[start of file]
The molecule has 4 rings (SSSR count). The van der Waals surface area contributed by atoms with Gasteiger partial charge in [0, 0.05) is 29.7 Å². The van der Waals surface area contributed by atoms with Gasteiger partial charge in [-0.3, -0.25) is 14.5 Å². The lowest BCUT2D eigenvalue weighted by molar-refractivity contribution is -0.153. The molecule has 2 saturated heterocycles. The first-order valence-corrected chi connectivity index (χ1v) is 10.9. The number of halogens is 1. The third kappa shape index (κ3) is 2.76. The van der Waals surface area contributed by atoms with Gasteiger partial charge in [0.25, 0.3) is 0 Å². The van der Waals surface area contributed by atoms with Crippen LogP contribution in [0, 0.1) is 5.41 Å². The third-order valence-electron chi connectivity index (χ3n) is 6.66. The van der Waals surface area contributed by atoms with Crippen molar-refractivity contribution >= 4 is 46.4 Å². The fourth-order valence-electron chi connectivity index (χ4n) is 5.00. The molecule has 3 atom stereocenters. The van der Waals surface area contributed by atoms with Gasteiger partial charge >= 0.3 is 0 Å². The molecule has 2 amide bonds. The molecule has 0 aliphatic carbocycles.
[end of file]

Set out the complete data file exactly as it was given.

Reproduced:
The molecule has 4 rings (SSSR count). The van der Waals surface area contributed by atoms with Gasteiger partial charge in [0, 0.05) is 29.7 Å². The van der Waals surface area contributed by atoms with Gasteiger partial charge in [-0.3, -0.25) is 14.5 Å². The lowest BCUT2D eigenvalue weighted by molar-refractivity contribution is -0.153. The molecule has 2 saturated heterocycles. The first-order valence-corrected chi connectivity index (χ1v) is 10.9. The number of halogens is 1. The third kappa shape index (κ3) is 2.76. The van der Waals surface area contributed by atoms with Gasteiger partial charge in [0.25, 0.3) is 0 Å². The van der Waals surface area contributed by atoms with Crippen LogP contribution in [0, 0.1) is 5.41 Å². The third-order valence-electron chi connectivity index (χ3n) is 6.66. The van der Waals surface area contributed by atoms with Crippen molar-refractivity contribution >= 4 is 46.4 Å². The fourth-order valence-electron chi connectivity index (χ4n) is 5.00. The molecule has 3 atom stereocenters. The van der Waals surface area contributed by atoms with Gasteiger partial charge >= 0.3 is 0 Å². The molecule has 2 amide bonds. The molecule has 0 aliphatic carbocycles.